Thursday, January 7, 2010

Prayer and the Principal Exercises of Piety

True prayer is only another name for the love of God. Its excellence does not consist in the multitude of our words--"for your Father knoweth what things ye have need of, before ye ask him."

The true prayer is that of the heart, and the heart prays only for what it desires. To pray, then is to desire--but to desire what God would have us desire. Those who ask for what is not from the bottom of their heart's desire are mistaken in thinking that they pray. Let them spend days in reciting prayers, in meditation, or in inciting themselves to pious exercises; they do not once pray truly if they do not really desire the things for which they ask.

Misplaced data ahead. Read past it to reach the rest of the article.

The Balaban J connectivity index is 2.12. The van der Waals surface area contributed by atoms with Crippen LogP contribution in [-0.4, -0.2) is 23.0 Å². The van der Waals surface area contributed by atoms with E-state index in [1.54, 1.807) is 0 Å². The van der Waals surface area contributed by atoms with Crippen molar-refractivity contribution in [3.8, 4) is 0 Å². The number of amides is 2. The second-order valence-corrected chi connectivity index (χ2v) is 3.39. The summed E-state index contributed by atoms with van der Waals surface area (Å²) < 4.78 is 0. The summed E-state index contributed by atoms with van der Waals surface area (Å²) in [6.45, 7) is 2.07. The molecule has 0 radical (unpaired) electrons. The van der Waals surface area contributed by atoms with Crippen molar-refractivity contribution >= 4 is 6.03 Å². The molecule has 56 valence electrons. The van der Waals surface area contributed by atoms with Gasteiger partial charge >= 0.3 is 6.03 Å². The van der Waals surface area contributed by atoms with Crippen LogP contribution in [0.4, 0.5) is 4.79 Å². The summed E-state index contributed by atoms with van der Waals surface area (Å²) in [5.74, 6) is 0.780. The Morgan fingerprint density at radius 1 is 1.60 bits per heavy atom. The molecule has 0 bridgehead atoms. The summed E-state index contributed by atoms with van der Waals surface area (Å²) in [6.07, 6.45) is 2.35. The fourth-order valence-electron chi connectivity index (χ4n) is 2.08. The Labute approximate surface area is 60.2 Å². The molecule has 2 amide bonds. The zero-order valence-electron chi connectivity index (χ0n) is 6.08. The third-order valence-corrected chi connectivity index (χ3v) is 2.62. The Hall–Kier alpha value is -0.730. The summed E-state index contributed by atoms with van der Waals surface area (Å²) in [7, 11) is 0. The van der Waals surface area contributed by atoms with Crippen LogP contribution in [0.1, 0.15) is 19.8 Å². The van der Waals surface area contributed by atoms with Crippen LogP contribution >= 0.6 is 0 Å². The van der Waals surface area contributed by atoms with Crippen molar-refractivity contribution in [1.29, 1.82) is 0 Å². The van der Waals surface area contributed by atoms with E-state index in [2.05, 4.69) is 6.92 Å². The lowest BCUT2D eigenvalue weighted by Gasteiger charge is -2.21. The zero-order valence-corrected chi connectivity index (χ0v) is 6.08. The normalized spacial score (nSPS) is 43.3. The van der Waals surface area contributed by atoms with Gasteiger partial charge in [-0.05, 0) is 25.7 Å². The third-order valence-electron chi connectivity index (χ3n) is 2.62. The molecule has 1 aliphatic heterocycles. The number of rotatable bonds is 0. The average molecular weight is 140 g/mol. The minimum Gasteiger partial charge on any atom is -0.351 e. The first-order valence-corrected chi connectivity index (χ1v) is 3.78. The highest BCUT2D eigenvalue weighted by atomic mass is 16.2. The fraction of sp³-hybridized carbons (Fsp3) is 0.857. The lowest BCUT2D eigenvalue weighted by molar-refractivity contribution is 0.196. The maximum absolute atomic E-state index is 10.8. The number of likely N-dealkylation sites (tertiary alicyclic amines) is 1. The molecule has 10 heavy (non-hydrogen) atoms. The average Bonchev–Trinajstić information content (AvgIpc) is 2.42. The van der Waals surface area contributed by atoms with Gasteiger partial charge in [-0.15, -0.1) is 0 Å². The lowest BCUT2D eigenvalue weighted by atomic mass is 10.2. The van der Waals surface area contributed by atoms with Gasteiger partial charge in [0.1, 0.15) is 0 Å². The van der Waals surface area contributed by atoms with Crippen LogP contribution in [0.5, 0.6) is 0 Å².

Oh, how few there are who pray! For there are few who desire what is truly good! Crosses, external and internal humiliation, renouncement of our own wills, the death of self, and the establishment of God's throne upon the ruins of self love, these are [the things that are] indeed good. Not to desire these is not to pray. To desire them seriously, soberly, constantly, and with reference to all the details of life, this is true prayer. Not to desire them, and yet to suppose we pray, is an illusion like that of the wretched who dream themselves happy.


The above excerpts were taken from Francois Fénelon's "Christian Counsel on Various Matters Pertaining to the Inner Life".

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